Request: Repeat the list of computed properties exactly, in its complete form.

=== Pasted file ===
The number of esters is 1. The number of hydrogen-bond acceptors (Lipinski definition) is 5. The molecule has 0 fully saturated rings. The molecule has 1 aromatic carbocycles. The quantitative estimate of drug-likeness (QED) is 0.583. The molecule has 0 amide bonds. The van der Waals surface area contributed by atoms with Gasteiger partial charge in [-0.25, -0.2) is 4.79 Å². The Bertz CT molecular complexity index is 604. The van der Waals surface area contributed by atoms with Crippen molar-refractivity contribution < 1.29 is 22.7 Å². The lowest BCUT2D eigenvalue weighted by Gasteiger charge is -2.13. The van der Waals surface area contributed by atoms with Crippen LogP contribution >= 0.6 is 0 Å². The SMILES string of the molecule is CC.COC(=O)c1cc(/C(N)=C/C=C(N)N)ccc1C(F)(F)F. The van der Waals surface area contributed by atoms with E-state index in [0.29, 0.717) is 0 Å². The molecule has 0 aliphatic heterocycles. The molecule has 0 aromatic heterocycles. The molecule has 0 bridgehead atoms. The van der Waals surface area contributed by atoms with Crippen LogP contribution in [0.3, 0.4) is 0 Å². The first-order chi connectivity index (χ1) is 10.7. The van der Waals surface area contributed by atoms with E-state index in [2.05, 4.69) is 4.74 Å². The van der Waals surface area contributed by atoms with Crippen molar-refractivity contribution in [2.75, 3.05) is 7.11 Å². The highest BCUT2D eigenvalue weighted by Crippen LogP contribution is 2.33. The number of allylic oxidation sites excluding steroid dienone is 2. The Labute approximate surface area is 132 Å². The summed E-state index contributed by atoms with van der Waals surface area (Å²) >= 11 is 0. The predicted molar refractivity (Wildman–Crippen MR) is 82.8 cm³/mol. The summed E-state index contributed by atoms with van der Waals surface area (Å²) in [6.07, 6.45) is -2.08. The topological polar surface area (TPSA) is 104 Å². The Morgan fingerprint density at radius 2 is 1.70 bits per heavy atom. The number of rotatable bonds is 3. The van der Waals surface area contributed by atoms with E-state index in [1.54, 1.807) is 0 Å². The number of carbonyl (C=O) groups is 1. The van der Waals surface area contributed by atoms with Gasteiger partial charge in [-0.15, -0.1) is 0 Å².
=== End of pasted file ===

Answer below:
The number of esters is 1. The number of hydrogen-bond acceptors (Lipinski definition) is 5. The molecule has 0 fully saturated rings. The molecule has 1 aromatic carbocycles. The quantitative estimate of drug-likeness (QED) is 0.583. The molecule has 0 amide bonds. The van der Waals surface area contributed by atoms with Gasteiger partial charge in [-0.25, -0.2) is 4.79 Å². The Bertz CT molecular complexity index is 604. The van der Waals surface area contributed by atoms with Crippen molar-refractivity contribution < 1.29 is 22.7 Å². The lowest BCUT2D eigenvalue weighted by Gasteiger charge is -2.13. The van der Waals surface area contributed by atoms with Crippen LogP contribution >= 0.6 is 0 Å². The SMILES string of the molecule is CC.COC(=O)c1cc(/C(N)=C/C=C(N)N)ccc1C(F)(F)F. The van der Waals surface area contributed by atoms with E-state index in [0.29, 0.717) is 0 Å². The molecule has 0 aliphatic heterocycles. The molecule has 0 aromatic heterocycles. The molecule has 0 bridgehead atoms. The van der Waals surface area contributed by atoms with Crippen LogP contribution in [0.3, 0.4) is 0 Å². The first-order chi connectivity index (χ1) is 10.7. The van der Waals surface area contributed by atoms with E-state index in [2.05, 4.69) is 4.74 Å². The van der Waals surface area contributed by atoms with Crippen molar-refractivity contribution in [2.75, 3.05) is 7.11 Å². The highest BCUT2D eigenvalue weighted by Crippen LogP contribution is 2.33. The number of allylic oxidation sites excluding steroid dienone is 2. The Labute approximate surface area is 132 Å². The summed E-state index contributed by atoms with van der Waals surface area (Å²) >= 11 is 0. The predicted molar refractivity (Wildman–Crippen MR) is 82.8 cm³/mol. The summed E-state index contributed by atoms with van der Waals surface area (Å²) in [6.07, 6.45) is -2.08. The topological polar surface area (TPSA) is 104 Å². The Morgan fingerprint density at radius 2 is 1.70 bits per heavy atom. The number of rotatable bonds is 3. The van der Waals surface area contributed by atoms with E-state index in [1.54, 1.807) is 0 Å². The number of carbonyl (C=O) groups is 1. The van der Waals surface area contributed by atoms with Gasteiger partial charge in [-0.15, -0.1) is 0 Å².